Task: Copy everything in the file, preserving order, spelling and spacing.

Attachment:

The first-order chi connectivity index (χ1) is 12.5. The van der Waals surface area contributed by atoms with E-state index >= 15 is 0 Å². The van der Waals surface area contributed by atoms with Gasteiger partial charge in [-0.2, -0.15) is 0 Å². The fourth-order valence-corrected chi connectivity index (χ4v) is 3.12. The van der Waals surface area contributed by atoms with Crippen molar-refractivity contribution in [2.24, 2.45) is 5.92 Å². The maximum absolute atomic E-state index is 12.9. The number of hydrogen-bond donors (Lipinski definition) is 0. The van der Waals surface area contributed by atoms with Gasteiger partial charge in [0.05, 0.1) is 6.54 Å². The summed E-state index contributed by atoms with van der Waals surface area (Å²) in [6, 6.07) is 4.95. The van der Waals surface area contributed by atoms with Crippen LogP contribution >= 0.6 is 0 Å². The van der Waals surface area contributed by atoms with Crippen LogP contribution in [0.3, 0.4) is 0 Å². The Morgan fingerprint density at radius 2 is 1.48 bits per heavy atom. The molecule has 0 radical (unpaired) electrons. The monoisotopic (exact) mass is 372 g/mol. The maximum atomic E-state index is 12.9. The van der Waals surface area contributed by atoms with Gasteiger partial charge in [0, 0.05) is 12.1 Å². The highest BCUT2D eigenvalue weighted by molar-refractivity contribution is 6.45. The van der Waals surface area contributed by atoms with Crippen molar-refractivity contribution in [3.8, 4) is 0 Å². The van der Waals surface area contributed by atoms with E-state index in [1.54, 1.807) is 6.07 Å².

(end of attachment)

The first-order chi connectivity index (χ1) is 12.5. The van der Waals surface area contributed by atoms with E-state index >= 15 is 0 Å². The van der Waals surface area contributed by atoms with Gasteiger partial charge in [-0.2, -0.15) is 0 Å². The fourth-order valence-corrected chi connectivity index (χ4v) is 3.12. The van der Waals surface area contributed by atoms with Crippen molar-refractivity contribution in [2.24, 2.45) is 5.92 Å². The maximum absolute atomic E-state index is 12.9. The number of hydrogen-bond donors (Lipinski definition) is 0. The van der Waals surface area contributed by atoms with Gasteiger partial charge in [0.05, 0.1) is 6.54 Å². The summed E-state index contributed by atoms with van der Waals surface area (Å²) in [6, 6.07) is 4.95. The van der Waals surface area contributed by atoms with Crippen LogP contribution >= 0.6 is 0 Å². The van der Waals surface area contributed by atoms with Crippen LogP contribution in [0.3, 0.4) is 0 Å². The Morgan fingerprint density at radius 2 is 1.48 bits per heavy atom. The molecule has 0 radical (unpaired) electrons. The monoisotopic (exact) mass is 372 g/mol. The maximum atomic E-state index is 12.9. The van der Waals surface area contributed by atoms with Gasteiger partial charge in [0, 0.05) is 12.1 Å². The highest BCUT2D eigenvalue weighted by molar-refractivity contribution is 6.45. The van der Waals surface area contributed by atoms with Crippen molar-refractivity contribution in [3.8, 4) is 0 Å². The van der Waals surface area contributed by atoms with E-state index in [1.54, 1.807) is 6.07 Å².